Lockheed Martin over the weekend revealed that it had detected a "significant and tenacious attack" on its network, but that no customer, employee, or program data was compromised. So far Lockheed is the only defense contractor to come forward, though Raytheon, General Dynamics, and L3 Communications have all reportedly been affected as well. Raytheon had not responded to press inquiries as of this posting, and General Dynamics issued this general statement that neither confirmed nor denied it had been breached: "General Dynamics proactively protects the security of our networks through a variety of measures, but we do not discuss specific information-security tools or techniques."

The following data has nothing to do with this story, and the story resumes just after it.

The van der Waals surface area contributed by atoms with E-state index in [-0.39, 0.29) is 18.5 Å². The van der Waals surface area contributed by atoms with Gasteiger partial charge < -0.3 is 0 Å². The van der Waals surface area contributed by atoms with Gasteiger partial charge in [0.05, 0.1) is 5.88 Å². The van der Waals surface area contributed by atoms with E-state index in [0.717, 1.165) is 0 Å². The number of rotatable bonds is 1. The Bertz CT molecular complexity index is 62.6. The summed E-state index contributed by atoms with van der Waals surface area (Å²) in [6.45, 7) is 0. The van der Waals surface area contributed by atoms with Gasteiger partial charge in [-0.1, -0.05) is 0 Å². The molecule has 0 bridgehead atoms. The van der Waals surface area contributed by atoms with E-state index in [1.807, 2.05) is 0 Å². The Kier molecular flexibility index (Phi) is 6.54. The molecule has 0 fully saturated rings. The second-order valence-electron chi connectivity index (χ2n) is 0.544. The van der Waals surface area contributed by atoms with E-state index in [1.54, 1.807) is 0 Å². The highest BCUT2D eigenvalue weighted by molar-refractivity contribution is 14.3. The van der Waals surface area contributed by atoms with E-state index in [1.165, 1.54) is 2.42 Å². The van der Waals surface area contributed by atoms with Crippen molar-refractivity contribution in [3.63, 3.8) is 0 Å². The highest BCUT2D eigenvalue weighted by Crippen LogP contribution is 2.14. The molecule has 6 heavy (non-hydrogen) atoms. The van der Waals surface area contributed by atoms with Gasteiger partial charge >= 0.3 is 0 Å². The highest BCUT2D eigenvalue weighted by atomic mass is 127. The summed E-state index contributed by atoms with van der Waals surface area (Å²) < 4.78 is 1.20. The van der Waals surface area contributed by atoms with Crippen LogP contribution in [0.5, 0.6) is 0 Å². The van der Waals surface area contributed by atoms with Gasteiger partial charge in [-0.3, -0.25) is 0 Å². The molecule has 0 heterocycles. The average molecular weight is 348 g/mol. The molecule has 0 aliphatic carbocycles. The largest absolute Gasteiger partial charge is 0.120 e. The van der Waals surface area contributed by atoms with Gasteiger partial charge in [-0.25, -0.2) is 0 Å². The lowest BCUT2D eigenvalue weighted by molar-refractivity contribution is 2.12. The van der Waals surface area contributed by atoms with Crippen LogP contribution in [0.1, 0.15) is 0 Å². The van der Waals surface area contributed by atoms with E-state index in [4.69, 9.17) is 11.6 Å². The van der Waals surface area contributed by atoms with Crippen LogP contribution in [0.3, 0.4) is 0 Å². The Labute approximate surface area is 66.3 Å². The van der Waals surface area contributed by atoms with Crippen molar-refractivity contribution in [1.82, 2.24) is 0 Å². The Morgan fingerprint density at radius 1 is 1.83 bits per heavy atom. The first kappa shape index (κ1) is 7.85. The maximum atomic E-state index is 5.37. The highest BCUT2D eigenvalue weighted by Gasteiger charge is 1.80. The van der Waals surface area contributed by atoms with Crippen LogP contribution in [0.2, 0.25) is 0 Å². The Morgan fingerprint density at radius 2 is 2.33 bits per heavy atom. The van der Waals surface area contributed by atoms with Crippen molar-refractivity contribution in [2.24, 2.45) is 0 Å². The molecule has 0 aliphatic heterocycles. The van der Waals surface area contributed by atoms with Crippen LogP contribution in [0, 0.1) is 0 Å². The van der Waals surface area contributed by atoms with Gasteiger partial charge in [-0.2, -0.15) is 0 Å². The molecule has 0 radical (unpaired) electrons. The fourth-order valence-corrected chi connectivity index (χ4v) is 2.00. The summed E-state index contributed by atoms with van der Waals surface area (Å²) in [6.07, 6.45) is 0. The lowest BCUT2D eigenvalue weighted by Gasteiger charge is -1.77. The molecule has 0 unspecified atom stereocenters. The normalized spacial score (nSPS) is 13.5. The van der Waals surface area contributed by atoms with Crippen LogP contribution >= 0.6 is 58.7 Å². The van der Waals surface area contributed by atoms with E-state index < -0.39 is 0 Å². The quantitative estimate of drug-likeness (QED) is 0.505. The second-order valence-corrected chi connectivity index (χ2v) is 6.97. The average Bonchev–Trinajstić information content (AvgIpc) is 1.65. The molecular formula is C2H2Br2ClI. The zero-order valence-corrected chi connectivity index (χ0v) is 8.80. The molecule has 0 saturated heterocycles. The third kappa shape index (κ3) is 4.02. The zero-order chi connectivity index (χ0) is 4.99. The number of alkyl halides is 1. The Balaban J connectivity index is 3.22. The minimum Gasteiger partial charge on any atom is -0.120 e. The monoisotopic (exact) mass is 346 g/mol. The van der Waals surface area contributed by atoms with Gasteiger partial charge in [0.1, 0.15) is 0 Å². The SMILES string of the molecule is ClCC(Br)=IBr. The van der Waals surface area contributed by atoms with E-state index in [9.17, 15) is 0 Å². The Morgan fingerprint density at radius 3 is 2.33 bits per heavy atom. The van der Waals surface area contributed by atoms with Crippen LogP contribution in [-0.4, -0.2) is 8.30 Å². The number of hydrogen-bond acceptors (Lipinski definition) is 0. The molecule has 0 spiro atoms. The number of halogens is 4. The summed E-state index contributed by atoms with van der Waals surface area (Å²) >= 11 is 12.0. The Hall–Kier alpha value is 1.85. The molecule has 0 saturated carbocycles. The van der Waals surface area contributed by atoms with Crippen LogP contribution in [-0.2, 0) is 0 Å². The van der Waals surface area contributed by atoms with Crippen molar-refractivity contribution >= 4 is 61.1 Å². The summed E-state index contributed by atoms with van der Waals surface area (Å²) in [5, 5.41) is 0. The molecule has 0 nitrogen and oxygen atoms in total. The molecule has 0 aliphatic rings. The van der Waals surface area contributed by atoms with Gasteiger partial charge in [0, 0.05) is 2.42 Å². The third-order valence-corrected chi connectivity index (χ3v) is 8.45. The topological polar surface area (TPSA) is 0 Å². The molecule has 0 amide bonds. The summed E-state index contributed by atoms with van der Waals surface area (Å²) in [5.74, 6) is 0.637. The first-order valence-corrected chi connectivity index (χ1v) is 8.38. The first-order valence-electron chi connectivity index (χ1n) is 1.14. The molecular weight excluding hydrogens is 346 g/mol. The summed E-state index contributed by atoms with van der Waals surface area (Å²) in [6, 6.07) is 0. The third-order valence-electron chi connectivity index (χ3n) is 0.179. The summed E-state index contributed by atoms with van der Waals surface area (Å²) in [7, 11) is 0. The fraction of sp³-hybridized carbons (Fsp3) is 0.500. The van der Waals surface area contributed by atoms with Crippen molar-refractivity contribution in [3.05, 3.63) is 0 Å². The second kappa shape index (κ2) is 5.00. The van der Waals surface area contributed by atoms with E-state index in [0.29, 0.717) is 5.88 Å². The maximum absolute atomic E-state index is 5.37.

Wired reported today that L3 was also among the victimized contractors whose networks were compromised using stolen SecurID token information. So far neither Lockheed nor RSA has publicly confirmed that the attackers got into Lockheed's network via stolen or cloned SecurID tokens -- nor has any other defense contractor. But a Lockheed executive reportedly told The New York Times that it "cannot rule out" that the attack was related to that of RSA.
Not everyone is sold on the RSA hack connection with Lockheed Martin. David Maynor, CTO at Errata Security, says he doesn't believe the Lockheed breach was a result of stolen SecurID tokens. "The time line is too short," Maynor says. "Stealing the code, weaponizing it, leveraging it in a real attack, and being caught [just doesn’t add up]," according to Maynor. "It's possible, but why waste the best 0day of all time on [all of] that."